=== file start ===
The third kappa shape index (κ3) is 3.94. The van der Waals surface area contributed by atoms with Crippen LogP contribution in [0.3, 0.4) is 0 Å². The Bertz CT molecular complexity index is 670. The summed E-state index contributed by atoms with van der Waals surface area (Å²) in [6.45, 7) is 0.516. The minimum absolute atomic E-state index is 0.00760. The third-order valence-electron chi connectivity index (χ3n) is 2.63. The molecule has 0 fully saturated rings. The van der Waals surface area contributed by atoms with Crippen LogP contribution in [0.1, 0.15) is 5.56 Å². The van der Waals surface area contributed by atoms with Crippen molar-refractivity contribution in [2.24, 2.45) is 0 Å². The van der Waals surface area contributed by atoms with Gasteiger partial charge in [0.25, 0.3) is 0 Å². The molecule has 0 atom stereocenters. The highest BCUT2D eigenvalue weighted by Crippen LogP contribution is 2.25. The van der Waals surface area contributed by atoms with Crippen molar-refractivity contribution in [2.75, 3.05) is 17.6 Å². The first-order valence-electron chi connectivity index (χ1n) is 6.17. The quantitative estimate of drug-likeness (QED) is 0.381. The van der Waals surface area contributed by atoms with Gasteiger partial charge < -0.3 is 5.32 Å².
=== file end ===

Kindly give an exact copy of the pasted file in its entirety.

The third kappa shape index (κ3) is 3.94. The van der Waals surface area contributed by atoms with Crippen LogP contribution in [0.3, 0.4) is 0 Å². The Bertz CT molecular complexity index is 670. The summed E-state index contributed by atoms with van der Waals surface area (Å²) in [6.45, 7) is 0.516. The minimum absolute atomic E-state index is 0.00760. The third-order valence-electron chi connectivity index (χ3n) is 2.63. The molecule has 0 fully saturated rings. The van der Waals surface area contributed by atoms with Crippen LogP contribution in [0.1, 0.15) is 5.56 Å². The van der Waals surface area contributed by atoms with Crippen molar-refractivity contribution in [2.24, 2.45) is 0 Å². The van der Waals surface area contributed by atoms with Gasteiger partial charge in [0.25, 0.3) is 0 Å². The molecule has 0 atom stereocenters. The highest BCUT2D eigenvalue weighted by Crippen LogP contribution is 2.25. The van der Waals surface area contributed by atoms with Crippen molar-refractivity contribution in [2.75, 3.05) is 17.6 Å². The first-order valence-electron chi connectivity index (χ1n) is 6.17. The quantitative estimate of drug-likeness (QED) is 0.381. The van der Waals surface area contributed by atoms with Gasteiger partial charge < -0.3 is 5.32 Å².